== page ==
Arrsers self taken photo collection.

D

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Had Dyson's for nearly 30 years. They were great when the first came out. Unfortunately the latest ones are over engineered, complicated and difficult or impossible to clean properly. The 5 year warranty is a saving grace but it wont cover the problem now. My wife hoovered up a pencil that has pierced a hole in an internal tube. I can get a replacement part (though not from Dyson as they wont sell the part online) but it's an awkward bugger to take apart. Wont be buying another one.
PS: You need to sort out your phone dictionary/spell check/prediction :santa:
 
I like the Dyson products ,now on our third big vac and still got a small dog animal vac.

Both that failed,died do so after tyears and a couple of months. Strang with the 5 year warrenty?

Triedto take them both apart but coulnt be arrsed buying the propietary tools for the job....


Unless you know a cheaper way?
I smash them with a large hammer, then go and buy a Henry Hoover, made by Numatic, in the UK by British Workers paid a decent wage, Dyson is bloody rich enough as it is, and I hate his products
 
Must be RMP all right. This one's having a crafty fag break.

Keystone Kop.JPG
 
this was my favourite a Triumph Daytona, small and nimble, and bloody quick on the track, unlike some of the motorcycles, the geezer just rolled it out the back of a van, sprinted along and it fired up silky smooth
none of the macho bullshit that goes with lots of classic racing ie the big motorhomes and toolkits
this is proper racing
he let me sit on it and it was perfect in every way
Miki Sprosen is bloody quick
Team Wildcard Racing Blog
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Asian Painted Frog (Kaloula pulchra) in the garden today when I unrolled the hose for watering:

20180618_162004a.jpg


I'm told that it's not edible.
 
View attachment 338733

I can see the general arrangement of my modern Triumph in that motor.

View attachment 338734

Looks like the rear brake is on the left, meaning the gear change was on the right. I believe it was sometime in the 60s that everyone settled on the Japanese control pattern that we have today.

Tachometer spins anti clockwise too. Was that a norm back when those bikes were built?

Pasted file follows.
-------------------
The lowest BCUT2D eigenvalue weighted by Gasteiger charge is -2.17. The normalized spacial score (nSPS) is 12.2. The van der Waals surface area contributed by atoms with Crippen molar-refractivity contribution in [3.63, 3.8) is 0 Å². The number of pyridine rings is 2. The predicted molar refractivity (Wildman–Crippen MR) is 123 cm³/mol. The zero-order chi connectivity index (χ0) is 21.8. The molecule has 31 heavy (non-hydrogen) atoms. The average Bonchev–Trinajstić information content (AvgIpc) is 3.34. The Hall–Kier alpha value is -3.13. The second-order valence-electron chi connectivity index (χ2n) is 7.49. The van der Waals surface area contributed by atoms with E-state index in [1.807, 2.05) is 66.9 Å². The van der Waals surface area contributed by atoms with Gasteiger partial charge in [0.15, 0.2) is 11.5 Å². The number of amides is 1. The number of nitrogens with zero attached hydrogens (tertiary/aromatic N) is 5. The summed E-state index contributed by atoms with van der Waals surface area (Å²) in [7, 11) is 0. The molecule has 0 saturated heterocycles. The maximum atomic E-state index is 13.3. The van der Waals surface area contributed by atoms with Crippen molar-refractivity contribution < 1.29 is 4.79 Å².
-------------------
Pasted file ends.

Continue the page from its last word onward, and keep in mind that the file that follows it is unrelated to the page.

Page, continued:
Looks like the rear brake is on the left, meaning the gear change was on the right. I believe it was sometime in the 60s that everyone settled on the Japanese control pattern that we have today.
Oooer, you don't know the half of it. At one stage I was running a Norton Dominator, ( Gear lever one up for first, to change up, press gear lever down. An MOV Velocette, which was the opposite, which was at least up for up, and vicky vercky for down. Both on the right hand side. To top it off, a CX500 Honda. Gear lever on the wrong side, up for up and down for down. And a five speeder to boot!
Confused! I was.
Regularly.
 
View attachment 338733

I can see the general arrangement of my modern Triumph in that motor.

View attachment 338734

Looks like the rear brake is on the left, meaning the gear change was on the right. I believe it was sometime in the 60s that everyone settled on the Japanese control pattern that we have today.

Tachometer spins anti clockwise too. Was that a norm back when those bikes were built?
the tacho is not the origional. looks like an aircraft instrument, not sure why its reversed though, perhaps the tacho drive is not origional as its for racing, this one spins up to 10K, I am pretty sure that the early 500cc engines did not have a tacho drive at all, and the later ones it was driven from the left hand side, so perhaps thats a Bonneville casing added on
 
Oooer, you don't know the half of it. At one stage I was running a Norton Dominator, ( Gear lever one up for first, to change up, press gear lever down. An MOV Velocette, which was the opposite, which was at least up for up, and vicky vercky for down. Both on the right hand side. To top it off, a CX500 Honda. Gear lever on the wrong side, up for up and down for down. And a five speeder to boot!
Confused! I was.
Regularly.
and even odder, many European motorcycles such as early guzzis, had right hand heel and toe gearchange, and the sidestand was also on the right hand side, due to the change in camber
 

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